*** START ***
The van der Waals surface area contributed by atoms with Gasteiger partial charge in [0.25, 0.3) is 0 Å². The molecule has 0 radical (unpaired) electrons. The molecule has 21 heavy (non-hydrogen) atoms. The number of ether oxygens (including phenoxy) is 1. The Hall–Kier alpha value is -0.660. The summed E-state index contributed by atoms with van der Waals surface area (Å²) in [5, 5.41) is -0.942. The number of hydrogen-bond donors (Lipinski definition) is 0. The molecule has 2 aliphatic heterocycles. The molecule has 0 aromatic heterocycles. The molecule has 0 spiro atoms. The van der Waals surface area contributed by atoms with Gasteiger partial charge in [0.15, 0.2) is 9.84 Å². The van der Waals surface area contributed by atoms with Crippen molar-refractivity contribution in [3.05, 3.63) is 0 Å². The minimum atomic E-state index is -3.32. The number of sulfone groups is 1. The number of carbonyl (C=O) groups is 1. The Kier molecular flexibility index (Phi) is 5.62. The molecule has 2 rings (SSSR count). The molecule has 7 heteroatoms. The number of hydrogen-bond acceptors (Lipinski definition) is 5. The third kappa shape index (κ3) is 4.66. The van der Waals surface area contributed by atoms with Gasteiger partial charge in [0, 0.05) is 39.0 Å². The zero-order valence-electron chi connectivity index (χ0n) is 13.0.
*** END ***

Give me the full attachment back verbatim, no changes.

The van der Waals surface area contributed by atoms with Gasteiger partial charge in [0.25, 0.3) is 0 Å². The molecule has 0 radical (unpaired) electrons. The molecule has 21 heavy (non-hydrogen) atoms. The number of ether oxygens (including phenoxy) is 1. The Hall–Kier alpha value is -0.660. The summed E-state index contributed by atoms with van der Waals surface area (Å²) in [5, 5.41) is -0.942. The number of hydrogen-bond donors (Lipinski definition) is 0. The molecule has 2 aliphatic heterocycles. The molecule has 0 aromatic heterocycles. The molecule has 0 spiro atoms. The van der Waals surface area contributed by atoms with Gasteiger partial charge in [0.15, 0.2) is 9.84 Å². The van der Waals surface area contributed by atoms with Crippen molar-refractivity contribution in [3.05, 3.63) is 0 Å². The minimum atomic E-state index is -3.32. The number of sulfone groups is 1. The number of carbonyl (C=O) groups is 1. The Kier molecular flexibility index (Phi) is 5.62. The molecule has 2 rings (SSSR count). The molecule has 7 heteroatoms. The number of hydrogen-bond acceptors (Lipinski definition) is 5. The third kappa shape index (κ3) is 4.66. The van der Waals surface area contributed by atoms with Gasteiger partial charge in [0, 0.05) is 39.0 Å². The zero-order valence-electron chi connectivity index (χ0n) is 13.0.